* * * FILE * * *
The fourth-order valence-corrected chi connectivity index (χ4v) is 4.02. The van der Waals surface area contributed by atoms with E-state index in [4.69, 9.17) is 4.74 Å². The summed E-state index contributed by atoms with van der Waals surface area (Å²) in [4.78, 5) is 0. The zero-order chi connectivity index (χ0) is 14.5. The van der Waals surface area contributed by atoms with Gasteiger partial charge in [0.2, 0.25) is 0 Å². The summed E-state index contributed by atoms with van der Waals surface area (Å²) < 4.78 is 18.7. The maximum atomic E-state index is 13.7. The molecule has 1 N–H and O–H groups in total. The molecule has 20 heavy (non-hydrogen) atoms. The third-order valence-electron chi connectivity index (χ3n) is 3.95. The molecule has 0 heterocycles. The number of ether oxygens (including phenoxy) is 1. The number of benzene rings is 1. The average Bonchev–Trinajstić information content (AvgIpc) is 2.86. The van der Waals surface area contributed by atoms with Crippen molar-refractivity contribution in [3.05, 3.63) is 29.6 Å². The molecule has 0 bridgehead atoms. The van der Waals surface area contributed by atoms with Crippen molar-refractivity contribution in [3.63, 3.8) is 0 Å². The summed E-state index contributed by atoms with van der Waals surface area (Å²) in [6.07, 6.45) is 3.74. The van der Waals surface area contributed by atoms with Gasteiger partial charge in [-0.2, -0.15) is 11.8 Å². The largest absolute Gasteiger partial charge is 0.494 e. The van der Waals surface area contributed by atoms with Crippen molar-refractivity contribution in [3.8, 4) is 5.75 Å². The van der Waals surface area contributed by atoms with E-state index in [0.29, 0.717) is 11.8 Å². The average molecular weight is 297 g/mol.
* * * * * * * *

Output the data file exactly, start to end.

The fourth-order valence-corrected chi connectivity index (χ4v) is 4.02. The van der Waals surface area contributed by atoms with E-state index in [4.69, 9.17) is 4.74 Å². The summed E-state index contributed by atoms with van der Waals surface area (Å²) in [4.78, 5) is 0. The zero-order chi connectivity index (χ0) is 14.5. The van der Waals surface area contributed by atoms with Gasteiger partial charge in [0.2, 0.25) is 0 Å². The summed E-state index contributed by atoms with van der Waals surface area (Å²) < 4.78 is 18.7. The maximum atomic E-state index is 13.7. The molecule has 1 N–H and O–H groups in total. The molecule has 20 heavy (non-hydrogen) atoms. The third-order valence-electron chi connectivity index (χ3n) is 3.95. The molecule has 0 heterocycles. The number of ether oxygens (including phenoxy) is 1. The number of benzene rings is 1. The average Bonchev–Trinajstić information content (AvgIpc) is 2.86. The van der Waals surface area contributed by atoms with Crippen molar-refractivity contribution in [3.05, 3.63) is 29.6 Å². The molecule has 0 bridgehead atoms. The van der Waals surface area contributed by atoms with Crippen molar-refractivity contribution in [3.63, 3.8) is 0 Å². The summed E-state index contributed by atoms with van der Waals surface area (Å²) in [6.07, 6.45) is 3.74. The van der Waals surface area contributed by atoms with Gasteiger partial charge in [-0.2, -0.15) is 11.8 Å². The largest absolute Gasteiger partial charge is 0.494 e. The van der Waals surface area contributed by atoms with Crippen molar-refractivity contribution in [3.8, 4) is 5.75 Å². The van der Waals surface area contributed by atoms with E-state index in [0.29, 0.717) is 11.8 Å². The average molecular weight is 297 g/mol.